Friday, 9 October 2009

An addition to Fred's search for Thorp Arch Grange

It seems many of us have tried like Fred to find the old hospital building, though not with such scientific care – thanks Fred. It’s also good to have more information about what has happened to Potternewton Mansion School, Leeds. Many contributors to the blog have good memories of this place - it obviously did a very good job of helping kids back into normal school life. As someone who got plunged in very much at the deep end, I must say I've envied their experience.

What Fred writes about his search for Thorp Arch Grange reminded me of a very interesting document I found while googling some years ago – after failing to locate anything resembling the hospital on a trip to Newcastle. This is a Thorp Arch Village Plan, apparently approved in 2004. It seems to be used still as the basis for planning decisions. I’ve often thought of putting some extracts from it onto the blog, so now seems a good moment.

The plan starts with a history of the village, going right back to the Domesday book. It has pictures, too. The whole document shows clearly how the places and buildings we all knew have been adapted to new uses, and partially or wholly disappeared in the process. No wonder it’s hard to find anything!

About Thorp Arch Grange it says: “A new boarding school for young gentlemen [!!] was built at Thorp Arch Grange in the 1840s. The school later went through a number of uses until it eventually came under the control of Leeds City Council and was used for young people in local authority care. It was then sold to a builder who developed it as office accommodation. Leeds United Football Club became interested in the playing fields in 1993 and bought Thorp Arch Grange to create their football academy.”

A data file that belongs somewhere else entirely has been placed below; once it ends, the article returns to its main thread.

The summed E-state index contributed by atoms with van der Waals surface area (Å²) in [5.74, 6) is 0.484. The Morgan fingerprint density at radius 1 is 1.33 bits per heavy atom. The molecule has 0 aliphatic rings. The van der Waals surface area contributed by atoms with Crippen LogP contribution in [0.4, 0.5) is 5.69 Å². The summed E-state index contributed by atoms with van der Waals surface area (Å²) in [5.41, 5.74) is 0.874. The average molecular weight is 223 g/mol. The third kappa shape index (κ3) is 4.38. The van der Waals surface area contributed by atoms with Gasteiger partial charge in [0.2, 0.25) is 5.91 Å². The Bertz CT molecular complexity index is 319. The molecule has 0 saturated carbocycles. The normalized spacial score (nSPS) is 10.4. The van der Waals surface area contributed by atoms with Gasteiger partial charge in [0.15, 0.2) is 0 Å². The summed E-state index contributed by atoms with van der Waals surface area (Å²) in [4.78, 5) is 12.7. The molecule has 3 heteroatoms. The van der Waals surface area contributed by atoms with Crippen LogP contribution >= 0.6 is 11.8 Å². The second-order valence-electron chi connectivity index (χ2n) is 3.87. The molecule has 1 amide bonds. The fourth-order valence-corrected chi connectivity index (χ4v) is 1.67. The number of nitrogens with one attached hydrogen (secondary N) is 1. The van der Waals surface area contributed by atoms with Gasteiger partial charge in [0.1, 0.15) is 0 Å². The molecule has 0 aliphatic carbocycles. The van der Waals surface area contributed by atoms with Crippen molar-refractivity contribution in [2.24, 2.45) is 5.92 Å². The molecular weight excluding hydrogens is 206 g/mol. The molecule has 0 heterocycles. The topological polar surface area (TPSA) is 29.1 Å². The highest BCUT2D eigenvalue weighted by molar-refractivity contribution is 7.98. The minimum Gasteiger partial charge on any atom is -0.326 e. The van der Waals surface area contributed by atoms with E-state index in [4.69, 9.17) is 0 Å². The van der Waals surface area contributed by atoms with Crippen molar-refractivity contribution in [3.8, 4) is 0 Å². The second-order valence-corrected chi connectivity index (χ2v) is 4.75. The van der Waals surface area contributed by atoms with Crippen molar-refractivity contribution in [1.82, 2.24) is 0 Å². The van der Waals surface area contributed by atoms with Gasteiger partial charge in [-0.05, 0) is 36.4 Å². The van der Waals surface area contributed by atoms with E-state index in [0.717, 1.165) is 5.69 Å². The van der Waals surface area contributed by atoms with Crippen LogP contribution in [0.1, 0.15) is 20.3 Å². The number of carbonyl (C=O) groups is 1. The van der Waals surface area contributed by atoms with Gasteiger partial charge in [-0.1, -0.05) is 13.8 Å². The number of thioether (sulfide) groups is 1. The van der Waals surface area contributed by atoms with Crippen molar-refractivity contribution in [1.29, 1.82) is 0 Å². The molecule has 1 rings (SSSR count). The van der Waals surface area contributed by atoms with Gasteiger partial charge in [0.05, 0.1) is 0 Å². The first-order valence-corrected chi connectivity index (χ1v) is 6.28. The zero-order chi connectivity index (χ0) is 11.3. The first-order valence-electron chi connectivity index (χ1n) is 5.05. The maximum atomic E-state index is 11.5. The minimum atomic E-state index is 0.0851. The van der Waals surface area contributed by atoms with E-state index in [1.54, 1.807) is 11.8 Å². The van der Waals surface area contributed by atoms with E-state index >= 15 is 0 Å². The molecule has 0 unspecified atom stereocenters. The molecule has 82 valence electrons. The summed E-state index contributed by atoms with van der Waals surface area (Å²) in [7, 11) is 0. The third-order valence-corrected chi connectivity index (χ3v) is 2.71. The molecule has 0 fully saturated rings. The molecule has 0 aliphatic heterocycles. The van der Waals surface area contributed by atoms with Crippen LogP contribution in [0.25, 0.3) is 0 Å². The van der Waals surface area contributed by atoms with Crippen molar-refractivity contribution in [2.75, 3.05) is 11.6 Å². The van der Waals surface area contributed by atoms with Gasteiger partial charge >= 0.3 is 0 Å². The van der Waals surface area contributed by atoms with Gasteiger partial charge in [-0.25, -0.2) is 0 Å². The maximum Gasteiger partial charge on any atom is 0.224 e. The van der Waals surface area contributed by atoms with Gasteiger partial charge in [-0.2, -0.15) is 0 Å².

I wonder what purpose it serves now - is it still the football academy? and who the new “driveway owner” is that Fred mentions.

The history section of the plan also mentions the Ordnance Factory that comes up in so many contributions to the blog: “Of the 13 ordnance factories built during the war, Thorp Arch is the only one where buildings and blast berms can still be preserved as a historical site. The site was used to store surplus war material between 1945 and 1950 and reopened for munitions manufacture during the Korean War (1950-53). After that war the site was partly decontaminated. A local entrepreneur bought the site in the early 1960s and developed the Trading Estate and the Buywell shopping centre. The site, now employing some 2500 staff in 90–100 commercial enterprises, is currently owned by Hanover Properties who plan further development including up to 1500 new homes, subject to planning consent. The National Lending Library for Science and Technology occupied part of the site, in Walton parish, in the 1960s. It became the Lending Division of the British Library in 1973, steadily growing and now employing some 2000 staff. It, too, is looking to expand its floorspace.

“In 1950, near the main entrance to the munitions factory, a remand centre was
built to house about 200 young offenders; a third wing was added in 1980 to house
a further 100. It was converted into a Category C prison for adults in 1988 and a fourth wing added in 1996. In 1995, the Thorp Arch Category C prison and the
open Rudgate Category D prison next to it were merged to form Wealstun Prison. It
now holds 750 inmates and there are expansion plans to increase the number to 892”.

There are two pictures of these changes, showing the “Thorp Arch trading estate new buildings” and “evidence of historic ordnance factory". Unfortunately, I can't add them to this posting, as I don't know how to save them in a suitable format for the picture-adding facility!

Finally, it has this to say about “The Marguerite Hepton Memorial Home”.
“Mr Arthur Hepton provided the site for the Memorial Home to the Leeds Invalid children’s Society in gratitude at the recovery of his daughter, Marguerite, from
tuberculosis. Opened in 1910 as a home for up to twenty children with tubercular
related orthopedic problems, by 1942 it accommodated 80 children and thirty
seven staff. Its final use was as an old people’s home and a children’s nursery.
The owner closed it in about 2000 because it was claimed to be uneconomic.
In 2003, following an appeal against refusal of planning permission, the Public
Inquiry Inspector found in favour of the developer and allowed development of 7
flats and 55 houses on the site”.

The whole report is worth a look - especially for the pictures! It can be seen still on the Internet, on the Leeds local government site at:

The simplest way in is to google for “Thorp Arch Parish Plan”. About 8 options down the list comes ‘Village Design Statement’ which leads you to the document.